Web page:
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Saving Face: Enfacement, Shame, Theology

Author: Stephen Pattison
Published By: Ashgate (Farnham)
Pages: 205
Price: £17.99
ISBN: 978 1 4094 3691 8

Reviewed by Julian Reindorp.

This is rightly described as a ground breaking book. Pattison begins by noting that both human and divine faces have been almost entirely absent in recent Christian theology and practice. Post-enlightenment Western Protestant theology has emphasised hearing and obeying the word of God. If we want to glimpse ‘the face of God for now’ he argues, we need to take seriously the visible faces of other humans. In particular, we need to take very seriously the faces of those who are marginalised, shamed and stigmatised because they do not have ‘acceptable’ or ‘normally functioning’ faces.

Simon Weston was burnt in the Falklands War. His openness about his hugely scarred and ‘repaired face’, has been a real example of Pattison’s theory. Pattison quotes a psychoanalyst who dismissed Bishop Mervyn Stockwood’s speaking out of the side of his mouth as an affectation. He later learnt it was Stockwood’s way of coping with the results of a serious stroke.

The chapter headings illustrate the contents: Fixing Face (the historical background); the Facts of Face; Losing Face; Defacement and Problems with Face; Face, Presence and the Face behind Face; Seeing the Face of God in the Bible; Seeking the Face of God in Post-Biblical Life and Theology; Modern Theological resources for the Saving of Face; Shining Up the Face of God; Practical Theological Horizons for Enfacement; Just looking - Seeing Faces More Clearly.

He reminds us that the sight of God’s face is reflected in the face of humans created in his image, and all shine, and are changed, by the vision of God’s glory (2 Corinthians 3.18-4.6). He suggests we revalue the human face as itself an icon of the living God.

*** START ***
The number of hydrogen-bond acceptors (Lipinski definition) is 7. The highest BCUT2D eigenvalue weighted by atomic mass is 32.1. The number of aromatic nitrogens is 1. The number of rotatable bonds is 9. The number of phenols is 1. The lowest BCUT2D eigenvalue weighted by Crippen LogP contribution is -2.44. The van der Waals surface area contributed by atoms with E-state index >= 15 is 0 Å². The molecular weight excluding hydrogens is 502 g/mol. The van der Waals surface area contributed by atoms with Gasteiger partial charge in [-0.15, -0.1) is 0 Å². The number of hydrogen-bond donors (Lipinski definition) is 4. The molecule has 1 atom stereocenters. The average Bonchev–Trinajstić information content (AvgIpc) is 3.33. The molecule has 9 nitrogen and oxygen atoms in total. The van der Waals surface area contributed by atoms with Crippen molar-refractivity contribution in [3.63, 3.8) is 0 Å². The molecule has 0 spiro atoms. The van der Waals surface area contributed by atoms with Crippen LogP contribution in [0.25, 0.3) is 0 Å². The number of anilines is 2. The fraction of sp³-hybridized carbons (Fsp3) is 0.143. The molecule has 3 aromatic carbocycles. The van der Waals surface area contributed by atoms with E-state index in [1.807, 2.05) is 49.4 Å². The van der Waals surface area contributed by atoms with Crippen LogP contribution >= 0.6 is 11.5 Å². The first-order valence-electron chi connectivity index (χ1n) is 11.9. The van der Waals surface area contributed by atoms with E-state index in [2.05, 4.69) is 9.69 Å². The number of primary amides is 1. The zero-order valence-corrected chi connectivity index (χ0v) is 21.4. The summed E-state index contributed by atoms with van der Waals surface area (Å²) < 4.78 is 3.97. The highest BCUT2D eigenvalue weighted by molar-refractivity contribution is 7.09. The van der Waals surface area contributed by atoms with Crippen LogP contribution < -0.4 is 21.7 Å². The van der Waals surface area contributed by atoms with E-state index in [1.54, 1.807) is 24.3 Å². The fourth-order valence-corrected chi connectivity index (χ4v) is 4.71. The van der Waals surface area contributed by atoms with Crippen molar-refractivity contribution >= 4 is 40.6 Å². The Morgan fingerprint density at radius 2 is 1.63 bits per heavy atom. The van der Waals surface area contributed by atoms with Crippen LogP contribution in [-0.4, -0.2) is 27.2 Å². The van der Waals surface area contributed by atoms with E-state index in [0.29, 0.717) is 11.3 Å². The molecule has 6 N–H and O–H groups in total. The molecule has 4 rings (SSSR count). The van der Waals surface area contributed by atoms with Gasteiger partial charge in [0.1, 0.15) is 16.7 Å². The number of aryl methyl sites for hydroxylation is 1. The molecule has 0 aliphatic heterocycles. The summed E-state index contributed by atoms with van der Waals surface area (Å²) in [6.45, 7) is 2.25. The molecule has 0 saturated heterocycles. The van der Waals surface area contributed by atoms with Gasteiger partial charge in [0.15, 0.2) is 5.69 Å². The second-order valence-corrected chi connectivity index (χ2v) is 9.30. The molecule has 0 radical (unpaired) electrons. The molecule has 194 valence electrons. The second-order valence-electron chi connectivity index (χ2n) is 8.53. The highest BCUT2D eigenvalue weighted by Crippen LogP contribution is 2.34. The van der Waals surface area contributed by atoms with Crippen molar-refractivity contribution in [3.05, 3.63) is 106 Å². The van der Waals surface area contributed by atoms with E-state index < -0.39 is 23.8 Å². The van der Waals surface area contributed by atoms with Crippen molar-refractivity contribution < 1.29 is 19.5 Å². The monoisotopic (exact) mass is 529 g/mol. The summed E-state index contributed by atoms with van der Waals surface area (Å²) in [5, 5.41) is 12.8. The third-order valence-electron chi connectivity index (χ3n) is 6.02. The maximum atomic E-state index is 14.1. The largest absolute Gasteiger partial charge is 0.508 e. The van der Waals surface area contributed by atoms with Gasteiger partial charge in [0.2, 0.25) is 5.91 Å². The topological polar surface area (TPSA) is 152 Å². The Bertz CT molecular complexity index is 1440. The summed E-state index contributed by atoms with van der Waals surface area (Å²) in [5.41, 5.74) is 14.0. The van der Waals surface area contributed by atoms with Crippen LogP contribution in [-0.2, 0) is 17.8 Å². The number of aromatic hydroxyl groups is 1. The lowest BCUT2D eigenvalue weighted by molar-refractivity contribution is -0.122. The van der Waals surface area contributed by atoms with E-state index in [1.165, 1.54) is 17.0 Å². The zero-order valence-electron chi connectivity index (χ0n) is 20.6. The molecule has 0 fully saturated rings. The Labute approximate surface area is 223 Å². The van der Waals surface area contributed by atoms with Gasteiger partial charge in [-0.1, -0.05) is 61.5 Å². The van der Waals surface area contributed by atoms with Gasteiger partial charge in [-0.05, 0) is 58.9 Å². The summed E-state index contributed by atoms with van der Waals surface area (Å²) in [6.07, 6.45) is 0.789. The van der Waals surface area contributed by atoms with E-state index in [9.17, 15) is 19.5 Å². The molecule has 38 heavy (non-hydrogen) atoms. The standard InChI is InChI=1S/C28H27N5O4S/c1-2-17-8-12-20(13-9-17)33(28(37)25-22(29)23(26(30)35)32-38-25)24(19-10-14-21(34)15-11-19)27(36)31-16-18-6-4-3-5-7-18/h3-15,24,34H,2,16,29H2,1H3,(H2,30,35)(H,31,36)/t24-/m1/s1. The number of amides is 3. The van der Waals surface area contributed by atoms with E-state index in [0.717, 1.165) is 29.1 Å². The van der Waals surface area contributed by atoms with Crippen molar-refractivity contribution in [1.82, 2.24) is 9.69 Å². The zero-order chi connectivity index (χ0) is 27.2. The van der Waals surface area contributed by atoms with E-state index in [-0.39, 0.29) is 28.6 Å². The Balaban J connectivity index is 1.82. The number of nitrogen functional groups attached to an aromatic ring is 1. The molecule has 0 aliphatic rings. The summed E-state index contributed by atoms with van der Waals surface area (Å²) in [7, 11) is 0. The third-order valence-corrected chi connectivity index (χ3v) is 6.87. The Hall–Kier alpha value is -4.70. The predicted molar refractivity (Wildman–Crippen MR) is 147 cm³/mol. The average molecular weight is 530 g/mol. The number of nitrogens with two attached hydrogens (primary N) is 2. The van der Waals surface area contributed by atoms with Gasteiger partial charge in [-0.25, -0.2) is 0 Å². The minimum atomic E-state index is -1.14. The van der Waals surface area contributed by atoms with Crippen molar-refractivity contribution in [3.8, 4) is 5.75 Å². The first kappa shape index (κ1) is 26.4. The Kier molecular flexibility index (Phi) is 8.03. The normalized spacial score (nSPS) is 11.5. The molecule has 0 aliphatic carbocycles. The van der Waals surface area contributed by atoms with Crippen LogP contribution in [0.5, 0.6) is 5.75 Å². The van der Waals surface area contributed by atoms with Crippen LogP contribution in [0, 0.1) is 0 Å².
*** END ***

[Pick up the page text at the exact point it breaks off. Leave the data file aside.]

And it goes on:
His thesis reminded me of a colleague who said years ago that every time we pass a beggar, we should always look at them, even if we are not going to give them any money.

 A debate about the Nkib was in the news when I read this book, and the writer’s section on ‘Veiling’ makes the point that it provides a protection against shame and a place of privacy. This debate reveals our ambivalence about facial perception. He underlines this by quoting James Partidge, a facially disfigured person, who argues that, if he can talk to people for ten seconds, they stop seeing him only as a damaged face. He asks whether we gaze or glance at people and in what circumstances.

He reminds us that Christianity can be regarded, not so much as a set of rules and ethics, but as a way of seeing and looking at God. His extensive bibliography reveals how widely Pattison has searched to find illustrative material both for seeing the divine in the face of others, but recognizing how easily people are excluded by their faces. He concludes that our task is to see more clearly and more justly, and that “blessed are the pure in heart and the broad in vision, for with and by the grace of God, they will see God”.

The more I read the more I realized that this is not just an academic thesis, and that how we respond to faces is key to the kind of society we long to create. Pattison has always had interesting and provocative things to say about pastoral care today. Here he refocuses our attention on what should surely always have been a familiar theme and written a wide ranging and stimulating book with growing contemporary relevance. It is warmly recommended.

Julian Reindorp

Team Rector of Richmond, Surrey

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You are reading Issue 60 of Ministry Today, published in April 2014.

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